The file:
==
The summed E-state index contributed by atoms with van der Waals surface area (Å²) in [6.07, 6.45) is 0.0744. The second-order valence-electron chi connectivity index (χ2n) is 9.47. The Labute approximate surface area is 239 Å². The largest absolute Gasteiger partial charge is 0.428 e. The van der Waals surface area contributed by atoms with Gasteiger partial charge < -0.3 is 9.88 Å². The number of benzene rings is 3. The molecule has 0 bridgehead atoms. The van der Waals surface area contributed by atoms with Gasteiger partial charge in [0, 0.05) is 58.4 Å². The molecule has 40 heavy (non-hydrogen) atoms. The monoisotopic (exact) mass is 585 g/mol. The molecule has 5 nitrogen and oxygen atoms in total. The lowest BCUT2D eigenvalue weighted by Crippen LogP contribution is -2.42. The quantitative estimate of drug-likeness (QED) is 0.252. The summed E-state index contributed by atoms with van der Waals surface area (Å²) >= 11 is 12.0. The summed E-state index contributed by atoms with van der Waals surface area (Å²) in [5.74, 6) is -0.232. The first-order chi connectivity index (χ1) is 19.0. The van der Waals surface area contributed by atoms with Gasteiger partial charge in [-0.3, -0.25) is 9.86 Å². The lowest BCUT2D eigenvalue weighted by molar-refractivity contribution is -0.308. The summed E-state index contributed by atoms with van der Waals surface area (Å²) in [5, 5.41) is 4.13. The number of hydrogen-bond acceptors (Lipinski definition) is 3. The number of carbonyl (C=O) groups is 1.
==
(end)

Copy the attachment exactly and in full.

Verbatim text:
The summed E-state index contributed by atoms with van der Waals surface area (Å²) in [6.07, 6.45) is 0.0744. The second-order valence-electron chi connectivity index (χ2n) is 9.47. The Labute approximate surface area is 239 Å². The largest absolute Gasteiger partial charge is 0.428 e. The van der Waals surface area contributed by atoms with Gasteiger partial charge < -0.3 is 9.88 Å². The number of benzene rings is 3. The molecule has 0 bridgehead atoms. The van der Waals surface area contributed by atoms with Gasteiger partial charge in [0, 0.05) is 58.4 Å². The molecule has 40 heavy (non-hydrogen) atoms. The monoisotopic (exact) mass is 585 g/mol. The molecule has 5 nitrogen and oxygen atoms in total. The lowest BCUT2D eigenvalue weighted by Crippen LogP contribution is -2.42. The quantitative estimate of drug-likeness (QED) is 0.252. The summed E-state index contributed by atoms with van der Waals surface area (Å²) >= 11 is 12.0. The summed E-state index contributed by atoms with van der Waals surface area (Å²) in [5.74, 6) is -0.232. The first-order chi connectivity index (χ1) is 19.0. The van der Waals surface area contributed by atoms with Gasteiger partial charge in [-0.3, -0.25) is 9.86 Å². The lowest BCUT2D eigenvalue weighted by molar-refractivity contribution is -0.308. The summed E-state index contributed by atoms with van der Waals surface area (Å²) in [5, 5.41) is 4.13. The number of hydrogen-bond acceptors (Lipinski definition) is 3. The number of carbonyl (C=O) groups is 1.